Best Björk songs
Who needs guitars to be metal? The Vikings invented heavy metal centuries ago. Björk taps into her ancestral headbanging on this aborted single from Medulla, an album contructed solely from the human voice. The guttural beatboxing of Rahzel is chopped and layered into something that gets our devil horns in the air every time. Who says a cappella can't be cool?
Right now, the Voyager I space probe is drifting in interstellar space, carrying a gold photographic record of Terran music. "5 Years," an underrated track from Björk's most sci-fi album, is the sound of B-boy aliens discovering that LP and cutting up some old-school scratches. Over the cosmic hip-hop, Björk taunts a cowardly fuck buddy, "You can't handle love, baby," in one of her brassiest moments.
A Björk list without the Sugarcubes would be remiss. So many of us first encountered the singer as a mesmerizing, jumping youth, seemingly a child but already a mother, on MTV in videos for college rock hits like, well, "Hit." But "Deus" was their pinnacle, a song of optimistic atheism that oozes love and maintains a sense of wonder. I once wrote that the Sugarcubes would have been much better without Einar Örn. He e-mailed to say, "You are so right!" Icelandic people are awesome. But I was so wrong.
"Cocoon" is uncut romance at first blush. On "The Sensual World," Björk predecessor Kate Bush transposed Molly Bloom's closing monologue from Ulysses directly into song, but Björk trumps her in capturing that vibe of postcoital stream of consciousness. We are in her head, in bed. "He's still inside me," she sings with a shiver down her spine over pins-and-needles microbeats. It's sexy as hell, realism R&B.
…cut to a decade and a half later and we are on the tail end of a relationship. After splitting with her partner and having her throat repaired, Björk is in top form in this stunning epic from her fresh break-up album. The chorus alone captures our range of emotions in these situations, "Maybe he will come out of this loving me… Maybe he won't… Somehow I'm not too bothered either way." She's wounded, she's worried, she's over it, as a swell of strings lift her from despair.
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The Spike Jonze video goes a long way in rocketing this track up our heart's chart. That cat, man. That man-cat. But the song is equally brilliant. So much of Björk's work is a celebration of humanism, often focusing on the body in a frank matter that makes the mundane profound. Medulla, which only utilizes human sound, is the daring summation of that philosophy. This album closer is the playful polar opposite of uptight.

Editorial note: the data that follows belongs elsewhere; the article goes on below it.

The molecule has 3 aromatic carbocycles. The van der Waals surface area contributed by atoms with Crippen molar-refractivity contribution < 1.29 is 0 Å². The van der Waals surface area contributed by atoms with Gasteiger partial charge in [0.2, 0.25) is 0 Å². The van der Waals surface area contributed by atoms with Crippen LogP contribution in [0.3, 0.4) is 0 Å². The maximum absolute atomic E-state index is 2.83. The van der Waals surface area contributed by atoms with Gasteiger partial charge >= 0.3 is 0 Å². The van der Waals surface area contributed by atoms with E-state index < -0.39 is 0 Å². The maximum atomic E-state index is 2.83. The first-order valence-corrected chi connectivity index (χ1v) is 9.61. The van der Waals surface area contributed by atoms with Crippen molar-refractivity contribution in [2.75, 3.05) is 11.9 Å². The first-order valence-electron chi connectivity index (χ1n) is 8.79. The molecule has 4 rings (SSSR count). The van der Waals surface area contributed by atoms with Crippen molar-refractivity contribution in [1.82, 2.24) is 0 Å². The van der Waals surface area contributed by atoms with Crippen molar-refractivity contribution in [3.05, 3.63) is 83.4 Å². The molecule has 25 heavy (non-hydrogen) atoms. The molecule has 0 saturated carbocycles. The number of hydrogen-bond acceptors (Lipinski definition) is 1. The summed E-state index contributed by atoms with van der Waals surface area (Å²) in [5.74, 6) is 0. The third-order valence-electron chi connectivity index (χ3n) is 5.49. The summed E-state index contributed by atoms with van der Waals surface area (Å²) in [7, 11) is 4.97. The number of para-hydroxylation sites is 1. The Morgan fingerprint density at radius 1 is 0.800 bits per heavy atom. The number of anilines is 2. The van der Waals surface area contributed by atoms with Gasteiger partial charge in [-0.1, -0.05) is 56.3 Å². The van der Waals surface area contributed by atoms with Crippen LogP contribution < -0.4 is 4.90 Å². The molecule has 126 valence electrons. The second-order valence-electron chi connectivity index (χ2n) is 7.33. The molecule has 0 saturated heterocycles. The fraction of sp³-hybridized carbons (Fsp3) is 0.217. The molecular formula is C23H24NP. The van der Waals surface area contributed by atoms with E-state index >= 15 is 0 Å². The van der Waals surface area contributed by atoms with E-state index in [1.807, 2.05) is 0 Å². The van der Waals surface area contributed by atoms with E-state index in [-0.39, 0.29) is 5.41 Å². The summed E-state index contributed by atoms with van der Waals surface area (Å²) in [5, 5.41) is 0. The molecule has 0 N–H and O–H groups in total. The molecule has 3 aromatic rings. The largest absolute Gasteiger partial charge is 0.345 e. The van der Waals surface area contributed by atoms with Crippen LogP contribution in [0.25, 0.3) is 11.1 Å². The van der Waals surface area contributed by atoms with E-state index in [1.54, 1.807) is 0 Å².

The title alone works as an overall theme to Björk's discography. At its heart, Debut, which was not her debut, is a house record. Though as much as it works on the dance floor, it's set in a private headspace. This early on, she was perhaps on course for a Madonna career arc, and she even wrote the underrated title track on Madge's Bedtime Stories. Thankfully, unlike the Material Girl, Björk grew up.
It's weird to think that Björk was lumped in with trip-hop in the mid-'90s, palling around with Tricky and Goldie. She was too far-reaching to suffer the same fate as those faded peers. Even her most trip-hoppy of moments, like this downtempo dream, seems above that zeitgeisty trend in hindsight. Chalk it up to her voice, which is too rainbow bright to be constrained in such a gray and shadowy genre.
Michel Gondry was an ideal collaborator with Björk, as both artists turn the homespun into dazzling spectacle. The psychological heist in the "Army of Me" video was probably their coolest product, a perfect visualization of the song, which takes the cyberpunk stomp of Nine Inch Nails and paints on bright red polish.
An album in wonder of nature and science, Biophilia is not represented on this list, though "Jóga" comes closest to the mood and idea of it. The rhythms are tectonic plates grinding under Björk's volcano vocals. It's epic. But what elevates this career peak is her remembering to keep herself in the picture. She sings of "emotional landscapes," not just literal landscapes.
Not to generalize here, but Icelandic writing, from the Sæmundar Edda to Halldór Laxness to Sjón, manages to make the plainspoken, quotidian details of domestic life feel epic. Even the Norse Epics have poems about kettles. Björk is in that tradition, and her greatest moment is a powerful distillation of this, a love song of suicidal thoughts and silverware flung off a cliff. If any song can whip your hair back like a wind off the sea, this is it. Björk is lazily branded an alien, a fairy. No, it oddly feels that way because she keeps her observations so real.